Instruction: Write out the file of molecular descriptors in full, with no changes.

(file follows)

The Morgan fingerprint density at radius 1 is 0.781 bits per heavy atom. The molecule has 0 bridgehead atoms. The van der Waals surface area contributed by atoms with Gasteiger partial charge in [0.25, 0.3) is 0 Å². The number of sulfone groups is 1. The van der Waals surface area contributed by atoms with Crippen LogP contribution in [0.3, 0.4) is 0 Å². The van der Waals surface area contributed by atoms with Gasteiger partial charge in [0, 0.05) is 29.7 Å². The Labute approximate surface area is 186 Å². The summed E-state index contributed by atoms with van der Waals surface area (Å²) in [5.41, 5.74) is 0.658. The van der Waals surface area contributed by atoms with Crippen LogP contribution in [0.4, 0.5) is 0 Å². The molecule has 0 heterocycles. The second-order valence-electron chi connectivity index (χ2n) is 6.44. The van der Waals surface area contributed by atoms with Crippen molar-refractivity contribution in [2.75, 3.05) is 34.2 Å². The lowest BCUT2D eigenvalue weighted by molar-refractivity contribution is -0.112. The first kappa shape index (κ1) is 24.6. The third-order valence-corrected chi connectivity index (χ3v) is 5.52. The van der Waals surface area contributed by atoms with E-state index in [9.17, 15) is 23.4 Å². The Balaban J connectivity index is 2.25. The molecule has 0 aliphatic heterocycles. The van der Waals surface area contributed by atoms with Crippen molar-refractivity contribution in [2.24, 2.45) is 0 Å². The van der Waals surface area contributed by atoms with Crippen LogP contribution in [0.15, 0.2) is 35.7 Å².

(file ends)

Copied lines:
The Morgan fingerprint density at radius 1 is 0.781 bits per heavy atom. The molecule has 0 bridgehead atoms. The van der Waals surface area contributed by atoms with Gasteiger partial charge in [0.25, 0.3) is 0 Å². The number of sulfone groups is 1. The van der Waals surface area contributed by atoms with Crippen LogP contribution in [0.3, 0.4) is 0 Å². The van der Waals surface area contributed by atoms with Gasteiger partial charge in [0, 0.05) is 29.7 Å². The Labute approximate surface area is 186 Å². The summed E-state index contributed by atoms with van der Waals surface area (Å²) in [5.41, 5.74) is 0.658. The van der Waals surface area contributed by atoms with Crippen LogP contribution in [0.4, 0.5) is 0 Å². The molecule has 0 heterocycles. The second-order valence-electron chi connectivity index (χ2n) is 6.44. The van der Waals surface area contributed by atoms with Crippen molar-refractivity contribution in [2.75, 3.05) is 34.2 Å². The lowest BCUT2D eigenvalue weighted by molar-refractivity contribution is -0.112. The first kappa shape index (κ1) is 24.6. The third-order valence-corrected chi connectivity index (χ3v) is 5.52. The van der Waals surface area contributed by atoms with E-state index in [9.17, 15) is 23.4 Å². The Balaban J connectivity index is 2.25. The molecule has 0 aliphatic heterocycles. The van der Waals surface area contributed by atoms with Crippen molar-refractivity contribution in [2.24, 2.45) is 0 Å². The van der Waals surface area contributed by atoms with Crippen LogP contribution in [0.15, 0.2) is 35.7 Å².